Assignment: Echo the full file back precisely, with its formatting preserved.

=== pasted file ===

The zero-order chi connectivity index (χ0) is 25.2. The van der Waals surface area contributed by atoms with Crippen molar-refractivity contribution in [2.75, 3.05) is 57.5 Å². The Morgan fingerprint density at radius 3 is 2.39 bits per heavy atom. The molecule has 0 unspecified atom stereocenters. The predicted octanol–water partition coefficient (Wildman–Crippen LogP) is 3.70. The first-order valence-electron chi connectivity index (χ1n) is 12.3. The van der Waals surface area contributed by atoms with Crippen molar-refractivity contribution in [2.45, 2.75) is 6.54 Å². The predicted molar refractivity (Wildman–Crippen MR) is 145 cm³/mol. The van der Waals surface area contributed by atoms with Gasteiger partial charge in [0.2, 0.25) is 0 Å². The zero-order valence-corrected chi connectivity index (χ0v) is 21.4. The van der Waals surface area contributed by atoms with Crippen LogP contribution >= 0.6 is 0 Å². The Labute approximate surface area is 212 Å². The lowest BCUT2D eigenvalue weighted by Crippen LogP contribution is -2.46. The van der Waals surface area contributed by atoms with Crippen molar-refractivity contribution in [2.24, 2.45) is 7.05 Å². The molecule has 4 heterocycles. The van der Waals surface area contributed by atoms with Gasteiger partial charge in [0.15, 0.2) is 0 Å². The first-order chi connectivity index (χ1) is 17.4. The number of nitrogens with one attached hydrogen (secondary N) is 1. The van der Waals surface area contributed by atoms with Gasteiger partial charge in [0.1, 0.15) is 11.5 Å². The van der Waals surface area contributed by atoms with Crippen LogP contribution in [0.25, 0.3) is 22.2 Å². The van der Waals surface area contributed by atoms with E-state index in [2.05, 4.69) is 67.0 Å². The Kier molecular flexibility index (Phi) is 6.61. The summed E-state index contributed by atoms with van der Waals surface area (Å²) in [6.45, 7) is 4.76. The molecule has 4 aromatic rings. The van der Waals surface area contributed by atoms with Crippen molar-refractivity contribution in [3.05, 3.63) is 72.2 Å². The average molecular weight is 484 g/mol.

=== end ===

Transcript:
The zero-order chi connectivity index (χ0) is 25.2. The van der Waals surface area contributed by atoms with Crippen molar-refractivity contribution in [2.75, 3.05) is 57.5 Å². The Morgan fingerprint density at radius 3 is 2.39 bits per heavy atom. The molecule has 0 unspecified atom stereocenters. The predicted octanol–water partition coefficient (Wildman–Crippen LogP) is 3.70. The first-order valence-electron chi connectivity index (χ1n) is 12.3. The van der Waals surface area contributed by atoms with Crippen molar-refractivity contribution in [2.45, 2.75) is 6.54 Å². The predicted molar refractivity (Wildman–Crippen MR) is 145 cm³/mol. The van der Waals surface area contributed by atoms with Gasteiger partial charge in [0.2, 0.25) is 0 Å². The zero-order valence-corrected chi connectivity index (χ0v) is 21.4. The van der Waals surface area contributed by atoms with Crippen LogP contribution >= 0.6 is 0 Å². The Labute approximate surface area is 212 Å². The lowest BCUT2D eigenvalue weighted by Crippen LogP contribution is -2.46. The van der Waals surface area contributed by atoms with Crippen molar-refractivity contribution in [2.24, 2.45) is 7.05 Å². The molecule has 4 heterocycles. The van der Waals surface area contributed by atoms with Gasteiger partial charge in [0.15, 0.2) is 0 Å². The first-order chi connectivity index (χ1) is 17.4. The number of nitrogens with one attached hydrogen (secondary N) is 1. The van der Waals surface area contributed by atoms with Gasteiger partial charge in [0.1, 0.15) is 11.5 Å². The van der Waals surface area contributed by atoms with Crippen LogP contribution in [0.25, 0.3) is 22.2 Å². The van der Waals surface area contributed by atoms with E-state index in [2.05, 4.69) is 67.0 Å². The Kier molecular flexibility index (Phi) is 6.61. The summed E-state index contributed by atoms with van der Waals surface area (Å²) in [6.45, 7) is 4.76. The molecule has 4 aromatic rings. The van der Waals surface area contributed by atoms with Crippen molar-refractivity contribution in [3.05, 3.63) is 72.2 Å². The average molecular weight is 484 g/mol.